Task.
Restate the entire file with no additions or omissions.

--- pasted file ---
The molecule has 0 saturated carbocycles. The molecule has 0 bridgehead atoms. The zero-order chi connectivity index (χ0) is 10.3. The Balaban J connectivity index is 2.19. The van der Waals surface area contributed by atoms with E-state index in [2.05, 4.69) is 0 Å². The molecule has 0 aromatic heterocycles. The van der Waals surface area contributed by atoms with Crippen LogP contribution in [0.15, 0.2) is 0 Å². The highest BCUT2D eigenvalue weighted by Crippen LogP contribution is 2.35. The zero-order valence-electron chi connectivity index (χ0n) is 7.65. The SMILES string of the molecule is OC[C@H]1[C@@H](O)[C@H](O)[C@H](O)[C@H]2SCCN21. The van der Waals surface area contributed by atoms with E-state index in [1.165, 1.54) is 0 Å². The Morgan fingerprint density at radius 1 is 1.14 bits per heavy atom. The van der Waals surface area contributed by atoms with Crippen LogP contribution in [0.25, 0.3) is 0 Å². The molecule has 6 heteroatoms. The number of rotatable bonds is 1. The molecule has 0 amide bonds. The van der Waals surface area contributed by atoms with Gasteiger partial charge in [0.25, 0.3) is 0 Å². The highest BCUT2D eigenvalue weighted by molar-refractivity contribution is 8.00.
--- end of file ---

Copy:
The molecule has 0 saturated carbocycles. The molecule has 0 bridgehead atoms. The zero-order chi connectivity index (χ0) is 10.3. The Balaban J connectivity index is 2.19. The van der Waals surface area contributed by atoms with E-state index in [2.05, 4.69) is 0 Å². The molecule has 0 aromatic heterocycles. The van der Waals surface area contributed by atoms with Crippen LogP contribution in [0.15, 0.2) is 0 Å². The highest BCUT2D eigenvalue weighted by Crippen LogP contribution is 2.35. The zero-order valence-electron chi connectivity index (χ0n) is 7.65. The SMILES string of the molecule is OC[C@H]1[C@@H](O)[C@H](O)[C@H](O)[C@H]2SCCN21. The van der Waals surface area contributed by atoms with E-state index in [1.165, 1.54) is 0 Å². The Morgan fingerprint density at radius 1 is 1.14 bits per heavy atom. The van der Waals surface area contributed by atoms with Crippen LogP contribution in [0.25, 0.3) is 0 Å². The molecule has 6 heteroatoms. The number of rotatable bonds is 1. The molecule has 0 amide bonds. The van der Waals surface area contributed by atoms with Gasteiger partial charge in [0.25, 0.3) is 0 Å². The highest BCUT2D eigenvalue weighted by molar-refractivity contribution is 8.00.